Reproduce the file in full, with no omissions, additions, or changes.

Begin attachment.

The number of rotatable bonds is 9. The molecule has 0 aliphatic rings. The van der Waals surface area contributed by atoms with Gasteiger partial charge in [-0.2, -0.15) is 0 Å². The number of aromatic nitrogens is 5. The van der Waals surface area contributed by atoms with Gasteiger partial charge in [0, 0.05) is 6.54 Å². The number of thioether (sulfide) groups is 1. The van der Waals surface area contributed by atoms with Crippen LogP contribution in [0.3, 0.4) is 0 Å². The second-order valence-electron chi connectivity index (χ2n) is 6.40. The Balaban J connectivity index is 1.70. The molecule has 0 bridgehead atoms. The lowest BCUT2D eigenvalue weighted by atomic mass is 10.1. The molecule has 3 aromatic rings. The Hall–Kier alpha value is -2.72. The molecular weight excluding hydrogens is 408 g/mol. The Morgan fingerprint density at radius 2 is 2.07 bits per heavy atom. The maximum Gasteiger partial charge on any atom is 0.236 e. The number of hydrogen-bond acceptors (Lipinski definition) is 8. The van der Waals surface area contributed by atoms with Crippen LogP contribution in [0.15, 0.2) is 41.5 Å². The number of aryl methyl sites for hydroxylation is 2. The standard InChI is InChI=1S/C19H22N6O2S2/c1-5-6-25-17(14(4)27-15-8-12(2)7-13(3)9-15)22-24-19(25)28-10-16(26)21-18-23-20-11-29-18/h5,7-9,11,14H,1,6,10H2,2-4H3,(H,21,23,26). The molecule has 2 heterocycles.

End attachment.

The number of rotatable bonds is 9. The molecule has 0 aliphatic rings. The van der Waals surface area contributed by atoms with Gasteiger partial charge in [-0.2, -0.15) is 0 Å². The number of aromatic nitrogens is 5. The van der Waals surface area contributed by atoms with Gasteiger partial charge in [0, 0.05) is 6.54 Å². The number of thioether (sulfide) groups is 1. The van der Waals surface area contributed by atoms with Crippen LogP contribution in [0.3, 0.4) is 0 Å². The second-order valence-electron chi connectivity index (χ2n) is 6.40. The Balaban J connectivity index is 1.70. The molecule has 0 bridgehead atoms. The lowest BCUT2D eigenvalue weighted by atomic mass is 10.1. The molecule has 3 aromatic rings. The Hall–Kier alpha value is -2.72. The molecular weight excluding hydrogens is 408 g/mol. The Morgan fingerprint density at radius 2 is 2.07 bits per heavy atom. The maximum Gasteiger partial charge on any atom is 0.236 e. The number of hydrogen-bond acceptors (Lipinski definition) is 8. The van der Waals surface area contributed by atoms with Crippen LogP contribution in [0.15, 0.2) is 41.5 Å². The number of aryl methyl sites for hydroxylation is 2. The standard InChI is InChI=1S/C19H22N6O2S2/c1-5-6-25-17(14(4)27-15-8-12(2)7-13(3)9-15)22-24-19(25)28-10-16(26)21-18-23-20-11-29-18/h5,7-9,11,14H,1,6,10H2,2-4H3,(H,21,23,26). The molecule has 2 heterocycles.